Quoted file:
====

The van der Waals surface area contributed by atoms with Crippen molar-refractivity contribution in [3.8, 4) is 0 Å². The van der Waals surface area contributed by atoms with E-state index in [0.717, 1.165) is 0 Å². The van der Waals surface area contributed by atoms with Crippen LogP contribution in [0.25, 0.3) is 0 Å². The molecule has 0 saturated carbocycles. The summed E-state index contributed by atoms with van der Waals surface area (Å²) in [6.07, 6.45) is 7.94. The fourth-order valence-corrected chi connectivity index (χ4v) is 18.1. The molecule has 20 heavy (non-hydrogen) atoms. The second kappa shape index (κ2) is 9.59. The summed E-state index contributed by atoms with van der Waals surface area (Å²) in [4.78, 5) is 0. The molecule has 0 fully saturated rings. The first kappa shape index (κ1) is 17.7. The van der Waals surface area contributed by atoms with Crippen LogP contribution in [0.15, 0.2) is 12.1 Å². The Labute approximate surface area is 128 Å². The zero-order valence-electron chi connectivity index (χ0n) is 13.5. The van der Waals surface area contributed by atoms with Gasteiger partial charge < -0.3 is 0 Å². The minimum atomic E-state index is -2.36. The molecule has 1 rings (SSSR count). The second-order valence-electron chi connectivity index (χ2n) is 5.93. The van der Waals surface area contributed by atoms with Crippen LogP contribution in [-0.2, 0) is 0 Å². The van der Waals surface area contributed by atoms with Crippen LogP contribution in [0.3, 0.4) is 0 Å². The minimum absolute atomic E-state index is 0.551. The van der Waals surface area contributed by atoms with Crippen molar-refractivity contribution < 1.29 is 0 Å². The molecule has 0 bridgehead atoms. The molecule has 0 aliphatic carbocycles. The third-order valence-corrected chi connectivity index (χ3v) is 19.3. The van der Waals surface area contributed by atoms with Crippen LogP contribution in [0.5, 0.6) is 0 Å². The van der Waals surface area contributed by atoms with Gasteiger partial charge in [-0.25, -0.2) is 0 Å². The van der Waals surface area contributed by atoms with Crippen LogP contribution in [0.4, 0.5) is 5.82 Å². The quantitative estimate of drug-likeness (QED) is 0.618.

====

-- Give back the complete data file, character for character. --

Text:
The van der Waals surface area contributed by atoms with Crippen molar-refractivity contribution in [3.8, 4) is 0 Å². The van der Waals surface area contributed by atoms with E-state index in [0.717, 1.165) is 0 Å². The van der Waals surface area contributed by atoms with Crippen LogP contribution in [0.25, 0.3) is 0 Å². The molecule has 0 saturated carbocycles. The summed E-state index contributed by atoms with van der Waals surface area (Å²) in [6.07, 6.45) is 7.94. The fourth-order valence-corrected chi connectivity index (χ4v) is 18.1. The molecule has 20 heavy (non-hydrogen) atoms. The second kappa shape index (κ2) is 9.59. The summed E-state index contributed by atoms with van der Waals surface area (Å²) in [4.78, 5) is 0. The molecule has 0 fully saturated rings. The first kappa shape index (κ1) is 17.7. The van der Waals surface area contributed by atoms with Crippen LogP contribution in [0.15, 0.2) is 12.1 Å². The Labute approximate surface area is 128 Å². The zero-order valence-electron chi connectivity index (χ0n) is 13.5. The van der Waals surface area contributed by atoms with Gasteiger partial charge < -0.3 is 0 Å². The minimum atomic E-state index is -2.36. The molecule has 1 rings (SSSR count). The second-order valence-electron chi connectivity index (χ2n) is 5.93. The van der Waals surface area contributed by atoms with Crippen LogP contribution in [-0.2, 0) is 0 Å². The van der Waals surface area contributed by atoms with Crippen LogP contribution in [0.3, 0.4) is 0 Å². The minimum absolute atomic E-state index is 0.551. The van der Waals surface area contributed by atoms with Crippen molar-refractivity contribution < 1.29 is 0 Å². The molecule has 0 bridgehead atoms. The molecule has 0 aliphatic carbocycles. The third-order valence-corrected chi connectivity index (χ3v) is 19.3. The van der Waals surface area contributed by atoms with Crippen LogP contribution in [0.5, 0.6) is 0 Å². The van der Waals surface area contributed by atoms with Gasteiger partial charge in [-0.25, -0.2) is 0 Å². The van der Waals surface area contributed by atoms with Crippen LogP contribution in [0.4, 0.5) is 5.82 Å². The quantitative estimate of drug-likeness (QED) is 0.618.